Updating, Completeness and Speed of the Lexbe Uber Index
The Lexbe Uber Index updates in real-time as any new documents are added to the case. The Lexbe eDiscovery Platform is rare in this regard, as many common eDiscovery and Document Management tools require that an administrator manually update the search index. In the meantime many search indexes are unusable while re-indexing. The Uber-Index instead automatically supplements the index as new documents are added. If enough documents are added to cause the index to be incomplete a warning message will display on the search page while the index catches up. Lexbe has built the Uber Index to be very fast. Most search results return in seconds, even for very large collections.
Uber Index Advantages Over Other Search Tools
Other eDiscovery and general purpose search tools on the market today typically include some of what is in the Lexbe Uber Index, but not all.
Search Tools with an Imaging/OCR-Only Approach
These programs will typically process ESI by making a TIFF image of all pages in a document. Some more modern programs will instead create a PNG, JPG or image-PDF instead as these more modern formats can retain color, which the traditional TIFF used in document review programs does not. In creating paginated images of documents, these programs use a ‘virtual print-driver’ approach to create an image of a page that’s similar to what would be printed to a physical printer.
As such, the imaged page created includes only what would be printed physically. Important document information can be lost in a virtual printing process, including the following:
>Worksheets outside of the set print area of the worksheet
>Comments and Notes
>Longer Excels (Processing programs typically cut off printing after an arbitrary page limit such as 100 to avoid run-away TIFFing/printing).
>Saved changes and revisions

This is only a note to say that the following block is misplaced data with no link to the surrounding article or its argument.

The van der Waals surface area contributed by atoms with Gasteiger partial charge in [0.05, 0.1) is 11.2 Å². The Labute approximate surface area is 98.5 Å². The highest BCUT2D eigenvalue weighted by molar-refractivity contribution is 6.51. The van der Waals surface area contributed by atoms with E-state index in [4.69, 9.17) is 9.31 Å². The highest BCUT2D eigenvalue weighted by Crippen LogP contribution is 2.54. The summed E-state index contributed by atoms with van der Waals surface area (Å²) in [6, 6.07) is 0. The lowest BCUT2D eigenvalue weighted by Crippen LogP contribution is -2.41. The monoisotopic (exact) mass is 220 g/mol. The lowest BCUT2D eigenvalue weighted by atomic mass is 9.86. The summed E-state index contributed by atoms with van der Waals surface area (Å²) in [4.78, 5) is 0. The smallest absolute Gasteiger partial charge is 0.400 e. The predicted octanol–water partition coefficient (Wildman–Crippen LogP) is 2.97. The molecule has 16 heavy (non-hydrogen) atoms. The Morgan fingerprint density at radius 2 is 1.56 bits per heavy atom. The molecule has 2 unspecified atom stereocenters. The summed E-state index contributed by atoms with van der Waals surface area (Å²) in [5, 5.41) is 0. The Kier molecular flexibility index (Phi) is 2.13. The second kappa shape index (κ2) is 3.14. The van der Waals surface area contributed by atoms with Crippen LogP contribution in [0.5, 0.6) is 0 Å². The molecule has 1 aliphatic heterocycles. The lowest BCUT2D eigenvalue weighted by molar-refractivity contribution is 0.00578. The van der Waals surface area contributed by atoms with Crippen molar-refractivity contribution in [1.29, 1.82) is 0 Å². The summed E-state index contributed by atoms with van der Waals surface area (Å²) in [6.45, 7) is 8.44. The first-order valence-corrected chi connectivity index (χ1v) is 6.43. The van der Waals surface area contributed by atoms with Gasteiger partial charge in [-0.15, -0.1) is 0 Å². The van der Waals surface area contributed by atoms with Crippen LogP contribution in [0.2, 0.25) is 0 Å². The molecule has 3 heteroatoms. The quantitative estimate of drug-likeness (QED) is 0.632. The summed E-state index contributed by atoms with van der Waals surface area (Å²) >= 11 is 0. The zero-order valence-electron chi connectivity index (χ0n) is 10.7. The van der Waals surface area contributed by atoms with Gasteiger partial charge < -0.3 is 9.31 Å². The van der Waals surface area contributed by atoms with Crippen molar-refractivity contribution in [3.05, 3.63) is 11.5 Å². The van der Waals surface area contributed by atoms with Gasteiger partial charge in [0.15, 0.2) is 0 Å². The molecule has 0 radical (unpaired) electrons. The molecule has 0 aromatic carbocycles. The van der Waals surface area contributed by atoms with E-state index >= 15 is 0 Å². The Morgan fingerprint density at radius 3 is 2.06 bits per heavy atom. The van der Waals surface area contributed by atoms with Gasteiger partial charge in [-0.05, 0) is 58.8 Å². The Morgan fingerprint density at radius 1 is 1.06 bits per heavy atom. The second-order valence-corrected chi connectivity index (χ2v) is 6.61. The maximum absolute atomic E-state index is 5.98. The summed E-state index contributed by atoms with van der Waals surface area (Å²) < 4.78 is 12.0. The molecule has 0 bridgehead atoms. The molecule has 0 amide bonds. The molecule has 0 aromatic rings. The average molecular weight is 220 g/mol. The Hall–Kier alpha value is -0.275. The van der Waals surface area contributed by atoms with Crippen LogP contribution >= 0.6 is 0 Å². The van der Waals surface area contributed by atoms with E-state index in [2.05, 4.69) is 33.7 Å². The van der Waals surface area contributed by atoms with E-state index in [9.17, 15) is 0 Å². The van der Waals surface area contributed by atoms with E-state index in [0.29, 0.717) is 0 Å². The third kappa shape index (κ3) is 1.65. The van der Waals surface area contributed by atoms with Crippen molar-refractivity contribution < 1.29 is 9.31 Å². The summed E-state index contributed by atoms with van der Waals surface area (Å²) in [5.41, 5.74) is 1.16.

>Comments and Notes
>Text highlighting (can become unreadable after a TIFF conversion)
>Large page size settings (like blueprints) where text becomes too small when paginated to 8.5”x11”
>White or very small text in a document
>Documents with font sizing, type or style that makes impairs OCR
>Documents with text highlighting (may become unreadable and unsearchable after TIFfing).
Search Tools with a Native-Extraction Only Approach
These tools avoid the problems of the Imaging/OCR Only approach (above) by instead extracting text from the native file (e.g., Word, Excel, Powerpoint, Outlook) instead of relying on a virtual printing process. Whatever text can be extracted from a native file will usually be superior, but this approach is limited by the quality of the raw text. This approach can miss documents in a collection that would be searchable only with the application of OCR. The following are examples where this can occur.
Office Files (Word, Excel or Powerpoint)
>Images embedded in documents with text included
>Embedded files with un-OCRed text
>PDFs or other scanned documents that have not been OCRed
>Forwarded faxes (e.g., eFax) are usually un-OCRed TIFF images
Other File Types
>JPG, PNG and other image files with text in the image (must be OCRed)
>Files that can be virtually printed, but text extraction is not available.
Search Tools without Integrated Language Translation
Increasingly modern commercial cases are international in at least some aspects, and include multiple languages. Most attorneys and non-specialized reviewers in the United States speak only English. This means that important non-English documents can be missed. Increasingly email strings can include multiple languages as someone may reply in a different language than the original used by the sender. English-language search alone without application of automatic identification and translation of foreign documents may fail to return important responsive documents.
The following are examples of documents that may be unsearchable without integrated language translation:
>Email with multiple languages used in the email string.
>Foreign language documents attached to English-language emails.
>Foreign language documents mixed in with a mainly English-language collection.
Search Tools without Metadata Integration
File metadata is an important component of search to return documents from a search. File metadata is fielded data about a file and may never show up in the readable text of the document itself. Important file metadata that may benefit from integrated search includes the following:
>Document file name
>Document author/Email sender